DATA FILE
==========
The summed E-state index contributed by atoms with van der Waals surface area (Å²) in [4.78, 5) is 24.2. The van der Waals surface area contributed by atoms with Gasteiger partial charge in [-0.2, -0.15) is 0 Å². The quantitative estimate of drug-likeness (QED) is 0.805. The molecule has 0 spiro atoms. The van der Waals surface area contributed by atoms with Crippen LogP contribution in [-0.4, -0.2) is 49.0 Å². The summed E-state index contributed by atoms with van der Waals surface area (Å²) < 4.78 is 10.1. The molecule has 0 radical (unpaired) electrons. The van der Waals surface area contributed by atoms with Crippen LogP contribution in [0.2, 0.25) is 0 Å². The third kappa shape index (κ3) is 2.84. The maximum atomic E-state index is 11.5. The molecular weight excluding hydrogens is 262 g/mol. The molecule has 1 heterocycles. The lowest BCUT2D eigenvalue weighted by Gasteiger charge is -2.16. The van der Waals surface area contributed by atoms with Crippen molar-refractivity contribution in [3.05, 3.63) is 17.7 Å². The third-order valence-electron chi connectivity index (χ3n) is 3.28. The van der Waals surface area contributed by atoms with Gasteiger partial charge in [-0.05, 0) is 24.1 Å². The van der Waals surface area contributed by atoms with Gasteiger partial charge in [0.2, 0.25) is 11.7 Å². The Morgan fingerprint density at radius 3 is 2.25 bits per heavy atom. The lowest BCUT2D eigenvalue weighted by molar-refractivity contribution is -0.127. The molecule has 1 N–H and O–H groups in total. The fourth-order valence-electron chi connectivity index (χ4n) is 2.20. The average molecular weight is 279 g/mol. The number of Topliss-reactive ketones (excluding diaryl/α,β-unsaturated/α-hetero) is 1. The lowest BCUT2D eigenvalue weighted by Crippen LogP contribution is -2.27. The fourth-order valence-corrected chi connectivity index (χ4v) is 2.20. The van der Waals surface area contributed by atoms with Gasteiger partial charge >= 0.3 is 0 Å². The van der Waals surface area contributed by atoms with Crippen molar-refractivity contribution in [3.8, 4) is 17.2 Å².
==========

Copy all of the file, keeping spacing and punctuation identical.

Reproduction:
The summed E-state index contributed by atoms with van der Waals surface area (Å²) in [4.78, 5) is 24.2. The van der Waals surface area contributed by atoms with Gasteiger partial charge in [-0.2, -0.15) is 0 Å². The quantitative estimate of drug-likeness (QED) is 0.805. The molecule has 0 spiro atoms. The van der Waals surface area contributed by atoms with Crippen LogP contribution in [-0.4, -0.2) is 49.0 Å². The summed E-state index contributed by atoms with van der Waals surface area (Å²) < 4.78 is 10.1. The molecule has 0 radical (unpaired) electrons. The van der Waals surface area contributed by atoms with Crippen LogP contribution in [0.2, 0.25) is 0 Å². The third kappa shape index (κ3) is 2.84. The maximum atomic E-state index is 11.5. The molecular weight excluding hydrogens is 262 g/mol. The molecule has 1 heterocycles. The lowest BCUT2D eigenvalue weighted by Gasteiger charge is -2.16. The van der Waals surface area contributed by atoms with Crippen molar-refractivity contribution in [3.05, 3.63) is 17.7 Å². The third-order valence-electron chi connectivity index (χ3n) is 3.28. The van der Waals surface area contributed by atoms with Gasteiger partial charge in [-0.05, 0) is 24.1 Å². The van der Waals surface area contributed by atoms with Gasteiger partial charge in [0.2, 0.25) is 11.7 Å². The Morgan fingerprint density at radius 3 is 2.25 bits per heavy atom. The lowest BCUT2D eigenvalue weighted by molar-refractivity contribution is -0.127. The molecule has 1 N–H and O–H groups in total. The fourth-order valence-electron chi connectivity index (χ4n) is 2.20. The average molecular weight is 279 g/mol. The number of Topliss-reactive ketones (excluding diaryl/α,β-unsaturated/α-hetero) is 1. The lowest BCUT2D eigenvalue weighted by Crippen LogP contribution is -2.27. The fourth-order valence-corrected chi connectivity index (χ4v) is 2.20. The van der Waals surface area contributed by atoms with Gasteiger partial charge >= 0.3 is 0 Å². The van der Waals surface area contributed by atoms with Crippen molar-refractivity contribution in [3.8, 4) is 17.2 Å².